I hope all of you can work on building your ‘calming’ repertoire you will be glad you did.

    Be Well,
    Ward Willison
    allbodycare.com
    Acupuncture & Other Natural Therapies

  • Long term medication

    Recently I have been working with some older people who have very strange problems.

    I had the opportunity to speak with one’s GP, which I thought was very progressive for the GP. I mentioned the person was on blood pressure medication for 40 years and could that affect this situation. He thought it could.

    Now would the person be alive if they had not taken the medication in the first place all those years. That’s tough to say.

    Could they have done other things in those years to get their blood pressure in check? Again tough to say. However in 40 years you think something could be done.

    I have another client I get to speak to their GP about. I don’t know if it’s a trend but in 20 years these are the first times a GP has asked what I think. It’s a bit of a shock really, but I am happy to put in my opinion.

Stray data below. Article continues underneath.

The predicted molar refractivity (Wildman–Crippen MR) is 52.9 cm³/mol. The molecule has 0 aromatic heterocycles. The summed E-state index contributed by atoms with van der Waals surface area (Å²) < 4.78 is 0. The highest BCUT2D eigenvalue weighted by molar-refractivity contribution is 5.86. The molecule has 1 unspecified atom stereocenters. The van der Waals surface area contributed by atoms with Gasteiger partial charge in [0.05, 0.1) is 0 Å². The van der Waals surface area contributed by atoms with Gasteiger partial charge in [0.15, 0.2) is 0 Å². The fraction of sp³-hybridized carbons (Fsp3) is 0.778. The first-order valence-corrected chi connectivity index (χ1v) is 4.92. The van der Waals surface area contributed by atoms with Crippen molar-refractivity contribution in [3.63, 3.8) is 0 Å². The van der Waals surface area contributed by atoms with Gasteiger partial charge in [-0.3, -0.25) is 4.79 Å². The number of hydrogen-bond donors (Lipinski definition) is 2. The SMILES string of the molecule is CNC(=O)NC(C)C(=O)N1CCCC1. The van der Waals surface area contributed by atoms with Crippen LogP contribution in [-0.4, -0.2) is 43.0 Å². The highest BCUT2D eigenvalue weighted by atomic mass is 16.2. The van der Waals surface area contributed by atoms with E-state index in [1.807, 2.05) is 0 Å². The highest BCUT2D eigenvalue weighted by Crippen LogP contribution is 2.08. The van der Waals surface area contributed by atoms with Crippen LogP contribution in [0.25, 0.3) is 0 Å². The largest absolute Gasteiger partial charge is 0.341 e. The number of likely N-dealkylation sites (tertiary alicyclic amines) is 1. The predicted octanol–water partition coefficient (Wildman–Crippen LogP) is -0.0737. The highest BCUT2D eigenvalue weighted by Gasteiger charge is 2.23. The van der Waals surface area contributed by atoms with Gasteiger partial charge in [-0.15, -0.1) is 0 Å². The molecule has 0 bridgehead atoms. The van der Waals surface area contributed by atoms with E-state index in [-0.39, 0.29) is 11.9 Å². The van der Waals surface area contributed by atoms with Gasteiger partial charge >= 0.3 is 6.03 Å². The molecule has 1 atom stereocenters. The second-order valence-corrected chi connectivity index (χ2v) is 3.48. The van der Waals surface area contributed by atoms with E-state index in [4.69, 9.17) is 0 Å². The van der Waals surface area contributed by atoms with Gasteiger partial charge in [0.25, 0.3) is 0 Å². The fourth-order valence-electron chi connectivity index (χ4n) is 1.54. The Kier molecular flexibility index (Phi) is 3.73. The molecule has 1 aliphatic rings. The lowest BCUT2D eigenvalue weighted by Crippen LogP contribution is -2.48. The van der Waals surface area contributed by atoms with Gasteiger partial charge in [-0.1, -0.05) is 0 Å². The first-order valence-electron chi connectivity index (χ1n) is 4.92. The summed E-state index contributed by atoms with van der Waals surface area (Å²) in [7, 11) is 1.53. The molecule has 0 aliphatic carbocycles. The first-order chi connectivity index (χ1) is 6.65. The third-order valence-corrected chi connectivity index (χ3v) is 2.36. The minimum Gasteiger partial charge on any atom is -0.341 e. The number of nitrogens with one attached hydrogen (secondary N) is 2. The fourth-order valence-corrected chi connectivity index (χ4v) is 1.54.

Again my first question is on the persons long term medications. Don’t misunderstand me, I am all for properly prescribed, necessary medications. In the past I have taken my share and I would take them again if I needed them. I have no problem with the miracles of modern medicine.

    But, everything has a cost. Long term those costs will come to collect. I think there are ways that people can lessen and sometimes eliminate medications and for that matter “health supplements”

    An example of that is digestive enzymes, they are okay to take for a few months but not a few years. If you find you still need them after 6 months, further investigation should happen.